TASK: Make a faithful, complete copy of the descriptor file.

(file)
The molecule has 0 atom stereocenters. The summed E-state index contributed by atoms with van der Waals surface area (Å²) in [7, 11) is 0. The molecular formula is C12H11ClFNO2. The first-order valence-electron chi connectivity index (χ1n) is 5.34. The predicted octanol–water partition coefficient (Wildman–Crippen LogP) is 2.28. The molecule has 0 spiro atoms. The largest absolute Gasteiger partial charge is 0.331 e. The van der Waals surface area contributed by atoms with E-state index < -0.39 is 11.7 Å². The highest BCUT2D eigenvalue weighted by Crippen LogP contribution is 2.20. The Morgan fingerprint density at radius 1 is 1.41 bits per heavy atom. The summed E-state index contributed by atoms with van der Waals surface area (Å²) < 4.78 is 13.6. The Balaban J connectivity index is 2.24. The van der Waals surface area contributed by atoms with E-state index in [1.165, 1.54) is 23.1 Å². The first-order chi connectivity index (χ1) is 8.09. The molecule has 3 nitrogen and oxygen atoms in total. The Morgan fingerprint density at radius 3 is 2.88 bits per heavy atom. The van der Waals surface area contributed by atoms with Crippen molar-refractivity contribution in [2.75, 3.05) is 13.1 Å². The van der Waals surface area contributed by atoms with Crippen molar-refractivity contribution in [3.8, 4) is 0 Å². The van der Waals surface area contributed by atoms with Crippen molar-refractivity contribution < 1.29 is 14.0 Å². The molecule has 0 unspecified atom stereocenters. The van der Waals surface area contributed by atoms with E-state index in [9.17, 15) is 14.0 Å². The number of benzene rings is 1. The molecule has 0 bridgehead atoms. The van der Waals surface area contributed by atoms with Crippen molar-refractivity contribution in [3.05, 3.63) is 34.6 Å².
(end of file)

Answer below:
The molecule has 0 atom stereocenters. The summed E-state index contributed by atoms with van der Waals surface area (Å²) in [7, 11) is 0. The molecular formula is C12H11ClFNO2. The first-order valence-electron chi connectivity index (χ1n) is 5.34. The predicted octanol–water partition coefficient (Wildman–Crippen LogP) is 2.28. The molecule has 0 spiro atoms. The largest absolute Gasteiger partial charge is 0.331 e. The van der Waals surface area contributed by atoms with E-state index < -0.39 is 11.7 Å². The highest BCUT2D eigenvalue weighted by Crippen LogP contribution is 2.20. The Morgan fingerprint density at radius 1 is 1.41 bits per heavy atom. The summed E-state index contributed by atoms with van der Waals surface area (Å²) < 4.78 is 13.6. The Balaban J connectivity index is 2.24. The van der Waals surface area contributed by atoms with E-state index in [1.165, 1.54) is 23.1 Å². The first-order chi connectivity index (χ1) is 8.09. The molecule has 3 nitrogen and oxygen atoms in total. The Morgan fingerprint density at radius 3 is 2.88 bits per heavy atom. The van der Waals surface area contributed by atoms with Crippen molar-refractivity contribution in [2.75, 3.05) is 13.1 Å². The van der Waals surface area contributed by atoms with Crippen molar-refractivity contribution in [3.8, 4) is 0 Å². The van der Waals surface area contributed by atoms with Crippen molar-refractivity contribution < 1.29 is 14.0 Å². The molecule has 0 unspecified atom stereocenters. The van der Waals surface area contributed by atoms with E-state index in [9.17, 15) is 14.0 Å². The number of benzene rings is 1. The molecule has 0 bridgehead atoms. The van der Waals surface area contributed by atoms with Crippen molar-refractivity contribution in [3.05, 3.63) is 34.6 Å².